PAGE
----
What’s a naptime blogger to do then? Well, it would be helpful to see what has changed since then and maybe have a think about the current trends in net affordable house building.

But first we have to draw a pretty big distinction between affordable housing and “affordable housing”. You see, in most areas when you think about affordable you consider whether someone’s income can cover the cost of the item. Not so in housing, where the government’s definition of “affordable” relates to the market price- the definition of affordable rent is 80% of the market rent in the same area.

This might not seem like a terrible thing and in some areas it just so happens that 80% of the market price is within an affordable range for a relatively low income family. But in reality that’s more of a happy accident than an outcome of wise policy making.

It didn’t used to be wholly this way. Most social housing rents were traditionally set based on the actual costs of paying for the property and its upkeep, with landlords (local authorities and housing associations, in the main) given very broad parameters to set rents. Whilst in power Labour argued that this led to wildly different rents for what was in effect the same house and, through controlled increases in rent, tried to get all social providers to roughly the same rent for the same property- called a “formula rent”. This equation looked at the price of the house and also the median earnings in the area. But it was only a proxy to allow for equalisation in the medium-run.

And it didn’t get there, because Labour slowed down the process and then the Conservatives came in and chose to increase and then reduce social rents at the same rate for everybody. Only now are they looking to allow authorities to increase rents again. This means rents are still quite divergent between providers and between areas.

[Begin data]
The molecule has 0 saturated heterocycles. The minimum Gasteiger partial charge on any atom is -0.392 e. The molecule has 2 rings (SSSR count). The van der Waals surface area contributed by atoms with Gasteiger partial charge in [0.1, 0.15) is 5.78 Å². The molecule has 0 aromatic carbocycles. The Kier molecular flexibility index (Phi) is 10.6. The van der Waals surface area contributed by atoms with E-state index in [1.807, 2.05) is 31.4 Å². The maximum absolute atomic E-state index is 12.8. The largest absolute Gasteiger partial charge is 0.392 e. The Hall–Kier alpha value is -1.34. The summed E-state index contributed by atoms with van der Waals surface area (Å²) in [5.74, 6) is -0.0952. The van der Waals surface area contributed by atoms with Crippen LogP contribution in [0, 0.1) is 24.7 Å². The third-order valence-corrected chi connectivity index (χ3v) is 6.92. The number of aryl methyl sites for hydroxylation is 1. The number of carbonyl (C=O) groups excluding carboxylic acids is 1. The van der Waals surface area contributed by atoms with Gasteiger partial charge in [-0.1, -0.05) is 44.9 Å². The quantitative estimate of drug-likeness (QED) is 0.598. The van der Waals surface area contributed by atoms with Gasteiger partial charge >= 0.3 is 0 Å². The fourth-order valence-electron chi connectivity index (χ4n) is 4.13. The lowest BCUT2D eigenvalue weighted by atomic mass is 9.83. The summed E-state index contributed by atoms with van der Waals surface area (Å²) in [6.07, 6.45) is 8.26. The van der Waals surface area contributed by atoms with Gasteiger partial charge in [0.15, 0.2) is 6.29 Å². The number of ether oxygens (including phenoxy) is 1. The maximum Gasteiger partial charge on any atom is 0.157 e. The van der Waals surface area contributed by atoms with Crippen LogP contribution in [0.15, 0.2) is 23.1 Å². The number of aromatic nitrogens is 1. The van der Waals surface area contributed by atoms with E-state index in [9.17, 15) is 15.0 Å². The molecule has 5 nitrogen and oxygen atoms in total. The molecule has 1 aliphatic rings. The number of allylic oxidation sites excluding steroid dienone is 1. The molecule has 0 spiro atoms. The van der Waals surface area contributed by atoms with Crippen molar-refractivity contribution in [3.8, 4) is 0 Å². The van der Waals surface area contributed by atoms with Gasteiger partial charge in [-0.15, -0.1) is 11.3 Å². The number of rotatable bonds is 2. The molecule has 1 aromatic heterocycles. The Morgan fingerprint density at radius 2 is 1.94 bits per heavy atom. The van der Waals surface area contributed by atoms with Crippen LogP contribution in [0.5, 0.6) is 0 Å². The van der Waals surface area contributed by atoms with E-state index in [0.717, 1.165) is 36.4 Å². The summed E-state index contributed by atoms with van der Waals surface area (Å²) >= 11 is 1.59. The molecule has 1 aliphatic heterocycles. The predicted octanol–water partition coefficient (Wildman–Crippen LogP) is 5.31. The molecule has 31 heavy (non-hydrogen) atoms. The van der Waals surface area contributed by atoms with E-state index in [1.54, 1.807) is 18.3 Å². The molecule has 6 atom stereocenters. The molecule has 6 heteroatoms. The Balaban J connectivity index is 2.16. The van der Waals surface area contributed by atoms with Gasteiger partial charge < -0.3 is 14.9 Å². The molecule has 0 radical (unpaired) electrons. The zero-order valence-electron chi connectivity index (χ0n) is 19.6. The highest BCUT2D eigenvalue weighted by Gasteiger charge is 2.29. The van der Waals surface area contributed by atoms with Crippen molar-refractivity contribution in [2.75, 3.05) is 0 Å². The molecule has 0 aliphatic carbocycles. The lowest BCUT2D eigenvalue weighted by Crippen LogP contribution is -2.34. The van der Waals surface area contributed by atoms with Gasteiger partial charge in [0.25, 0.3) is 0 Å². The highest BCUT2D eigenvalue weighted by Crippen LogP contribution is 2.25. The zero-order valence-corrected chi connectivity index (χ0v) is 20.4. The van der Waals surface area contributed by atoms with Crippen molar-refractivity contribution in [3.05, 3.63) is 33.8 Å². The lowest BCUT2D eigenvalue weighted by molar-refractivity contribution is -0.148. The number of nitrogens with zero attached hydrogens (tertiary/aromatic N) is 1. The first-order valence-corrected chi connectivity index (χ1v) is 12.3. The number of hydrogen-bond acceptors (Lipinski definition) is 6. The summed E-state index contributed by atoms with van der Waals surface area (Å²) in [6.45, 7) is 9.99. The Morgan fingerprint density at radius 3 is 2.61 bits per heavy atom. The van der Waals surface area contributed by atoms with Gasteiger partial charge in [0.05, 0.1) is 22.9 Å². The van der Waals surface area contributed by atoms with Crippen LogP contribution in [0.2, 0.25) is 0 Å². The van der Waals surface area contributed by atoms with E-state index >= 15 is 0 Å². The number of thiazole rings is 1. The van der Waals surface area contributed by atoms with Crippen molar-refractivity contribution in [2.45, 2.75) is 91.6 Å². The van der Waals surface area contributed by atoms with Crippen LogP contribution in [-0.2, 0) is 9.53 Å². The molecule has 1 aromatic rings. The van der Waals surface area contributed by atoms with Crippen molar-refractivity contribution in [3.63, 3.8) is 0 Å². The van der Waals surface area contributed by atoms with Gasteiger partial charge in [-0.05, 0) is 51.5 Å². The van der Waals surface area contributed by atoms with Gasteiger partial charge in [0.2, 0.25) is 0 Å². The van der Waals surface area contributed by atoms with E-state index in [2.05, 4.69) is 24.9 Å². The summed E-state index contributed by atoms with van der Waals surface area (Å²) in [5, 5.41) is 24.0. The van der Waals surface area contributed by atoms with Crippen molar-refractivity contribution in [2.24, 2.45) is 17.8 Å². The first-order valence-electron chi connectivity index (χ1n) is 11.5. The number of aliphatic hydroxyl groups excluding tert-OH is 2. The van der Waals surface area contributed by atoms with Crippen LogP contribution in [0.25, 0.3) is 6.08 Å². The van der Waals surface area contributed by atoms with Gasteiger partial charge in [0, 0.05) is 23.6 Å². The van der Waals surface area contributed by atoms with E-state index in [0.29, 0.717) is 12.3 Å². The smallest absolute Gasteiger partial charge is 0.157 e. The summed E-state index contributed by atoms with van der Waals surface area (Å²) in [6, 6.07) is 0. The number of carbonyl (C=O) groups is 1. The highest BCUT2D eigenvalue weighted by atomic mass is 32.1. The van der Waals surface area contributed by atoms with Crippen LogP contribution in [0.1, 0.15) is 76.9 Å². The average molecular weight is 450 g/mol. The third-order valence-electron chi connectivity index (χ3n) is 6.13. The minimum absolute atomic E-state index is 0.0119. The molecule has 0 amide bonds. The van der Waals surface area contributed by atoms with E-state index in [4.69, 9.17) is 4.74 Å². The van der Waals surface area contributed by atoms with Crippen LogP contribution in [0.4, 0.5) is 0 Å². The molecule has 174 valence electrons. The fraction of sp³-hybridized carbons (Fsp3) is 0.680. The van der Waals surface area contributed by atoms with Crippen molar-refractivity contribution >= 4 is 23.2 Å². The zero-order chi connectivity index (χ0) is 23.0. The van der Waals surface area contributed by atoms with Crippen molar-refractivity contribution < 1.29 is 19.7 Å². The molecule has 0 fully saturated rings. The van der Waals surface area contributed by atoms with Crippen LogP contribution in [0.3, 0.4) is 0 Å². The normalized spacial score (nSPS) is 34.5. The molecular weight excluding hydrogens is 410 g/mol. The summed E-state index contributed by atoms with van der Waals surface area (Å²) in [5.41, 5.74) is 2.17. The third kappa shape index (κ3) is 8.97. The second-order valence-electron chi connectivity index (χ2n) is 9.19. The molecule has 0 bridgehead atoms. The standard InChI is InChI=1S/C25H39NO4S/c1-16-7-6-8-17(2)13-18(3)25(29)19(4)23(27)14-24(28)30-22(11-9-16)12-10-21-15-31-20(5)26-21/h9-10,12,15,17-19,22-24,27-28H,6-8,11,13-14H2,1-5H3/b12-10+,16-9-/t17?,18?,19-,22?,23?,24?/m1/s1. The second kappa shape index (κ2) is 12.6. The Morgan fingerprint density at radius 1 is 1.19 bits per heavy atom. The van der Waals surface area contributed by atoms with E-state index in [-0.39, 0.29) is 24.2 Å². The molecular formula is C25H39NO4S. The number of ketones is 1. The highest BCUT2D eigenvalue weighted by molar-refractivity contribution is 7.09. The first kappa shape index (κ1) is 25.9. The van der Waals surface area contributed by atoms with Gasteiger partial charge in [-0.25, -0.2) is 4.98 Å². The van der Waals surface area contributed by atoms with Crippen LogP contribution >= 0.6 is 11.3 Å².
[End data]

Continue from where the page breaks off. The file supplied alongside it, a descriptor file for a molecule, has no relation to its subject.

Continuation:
So, and I can’t be clear enough about this, neither social rent on older stock nor affordable rent really have any direct connection with affordability built in. Social rents are by and large lower (in many areas far lower) than affordable rents and are therefore more affordable. But there is no real mechanism to ensure that stays the case. New social rented homes (those few that are built) often have rent set at the formula rate, but then affordability is only one consideration among others.

When the new “80% of market” definition came along most providers didn’t immediately switch all of their properties to it when a new tenant moved in. What many did was make newly built homes (usually by developers as part of s106 agreements) available for affordable rent as a way to cross subsidise other, more affordable housing. Indeed, until recently building for affordable rent was required through the government’s affordable homes programme, meaning councils who couldn’t borrow (because of central government limits) had no other choice than to build homes for “affordable rent”. Collectively, although mostly for the legacy reasons, this means that the vast majority of affordable homes available today are at a social rent. That’s the good news.

The bad news is the number of new build social rented homes has fallen year on year, from nearly 40,000 in 2010/11 to 6,800 in 2015/16 (with even fewer provisionally accounted for in 2016/17). The number of right to buy completions has been edging up since 2011/12, both when the financial crisis was bottoming out (and when low income households were more able to get mortgages) and when the government significantly increased the amount of discount a household could receive to buy their home. What’s more, as most new affordable homes won’t yet have a right to buy discount, we can safely assume these were almost all social rent homes sold.

Screenshot 2018-01-23 at 3.28.16 PM

So in 2015/16 more than 3 homes at sold under right to buy for every social rent home that was built. Even if you add affordable rent into the mix there are only 1,358 more homes being built than lost. And what’s more, whilst there should be 1 for 1 replacement of homes sold under right to buy, that has never been the case, looks like it will be a very long time until it is the case and if it does happen it will by and large affordable homes replacing social homes, thus adding little to the mix of truly affordable homes.

Put that another way, since 1991/92 there have been 215,000 more homes sold under right to buy than new social rented homes built.  That’s more homes than there are in Bradford.